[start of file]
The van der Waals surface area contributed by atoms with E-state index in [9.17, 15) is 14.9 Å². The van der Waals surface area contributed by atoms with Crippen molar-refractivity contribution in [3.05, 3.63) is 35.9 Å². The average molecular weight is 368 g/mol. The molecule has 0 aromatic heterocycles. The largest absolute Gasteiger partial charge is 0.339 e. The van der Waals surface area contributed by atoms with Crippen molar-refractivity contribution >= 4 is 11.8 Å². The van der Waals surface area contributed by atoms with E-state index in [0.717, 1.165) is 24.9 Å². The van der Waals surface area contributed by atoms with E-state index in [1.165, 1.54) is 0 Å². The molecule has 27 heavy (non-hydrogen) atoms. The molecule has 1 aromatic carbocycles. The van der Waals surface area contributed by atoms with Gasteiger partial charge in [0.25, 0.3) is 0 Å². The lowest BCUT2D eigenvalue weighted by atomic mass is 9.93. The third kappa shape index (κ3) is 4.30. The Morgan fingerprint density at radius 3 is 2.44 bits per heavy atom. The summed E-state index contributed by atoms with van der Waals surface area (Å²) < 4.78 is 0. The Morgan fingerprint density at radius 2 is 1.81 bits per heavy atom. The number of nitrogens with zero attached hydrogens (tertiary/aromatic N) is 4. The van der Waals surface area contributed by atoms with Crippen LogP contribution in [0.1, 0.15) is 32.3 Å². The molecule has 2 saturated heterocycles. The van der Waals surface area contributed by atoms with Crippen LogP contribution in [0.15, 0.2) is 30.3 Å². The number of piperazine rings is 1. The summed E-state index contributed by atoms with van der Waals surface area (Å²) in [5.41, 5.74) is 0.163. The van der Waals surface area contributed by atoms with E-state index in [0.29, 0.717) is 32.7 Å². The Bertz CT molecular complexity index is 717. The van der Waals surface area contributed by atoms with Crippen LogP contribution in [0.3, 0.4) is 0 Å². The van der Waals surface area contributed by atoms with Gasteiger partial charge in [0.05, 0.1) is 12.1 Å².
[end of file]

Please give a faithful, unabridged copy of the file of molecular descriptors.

The van der Waals surface area contributed by atoms with E-state index in [9.17, 15) is 14.9 Å². The van der Waals surface area contributed by atoms with Crippen molar-refractivity contribution in [3.05, 3.63) is 35.9 Å². The average molecular weight is 368 g/mol. The molecule has 0 aromatic heterocycles. The largest absolute Gasteiger partial charge is 0.339 e. The van der Waals surface area contributed by atoms with Crippen molar-refractivity contribution >= 4 is 11.8 Å². The van der Waals surface area contributed by atoms with E-state index in [0.717, 1.165) is 24.9 Å². The van der Waals surface area contributed by atoms with E-state index in [1.165, 1.54) is 0 Å². The molecule has 27 heavy (non-hydrogen) atoms. The molecule has 1 aromatic carbocycles. The van der Waals surface area contributed by atoms with Gasteiger partial charge in [0.25, 0.3) is 0 Å². The lowest BCUT2D eigenvalue weighted by atomic mass is 9.93. The third kappa shape index (κ3) is 4.30. The Morgan fingerprint density at radius 3 is 2.44 bits per heavy atom. The summed E-state index contributed by atoms with van der Waals surface area (Å²) < 4.78 is 0. The Morgan fingerprint density at radius 2 is 1.81 bits per heavy atom. The number of nitrogens with zero attached hydrogens (tertiary/aromatic N) is 4. The van der Waals surface area contributed by atoms with Crippen LogP contribution in [0.1, 0.15) is 32.3 Å². The molecule has 2 saturated heterocycles. The van der Waals surface area contributed by atoms with Crippen LogP contribution in [0.15, 0.2) is 30.3 Å². The number of piperazine rings is 1. The summed E-state index contributed by atoms with van der Waals surface area (Å²) in [5.41, 5.74) is 0.163. The van der Waals surface area contributed by atoms with E-state index in [0.29, 0.717) is 32.7 Å². The Bertz CT molecular complexity index is 717. The van der Waals surface area contributed by atoms with Crippen LogP contribution in [0.3, 0.4) is 0 Å². The van der Waals surface area contributed by atoms with Gasteiger partial charge in [0.05, 0.1) is 12.1 Å².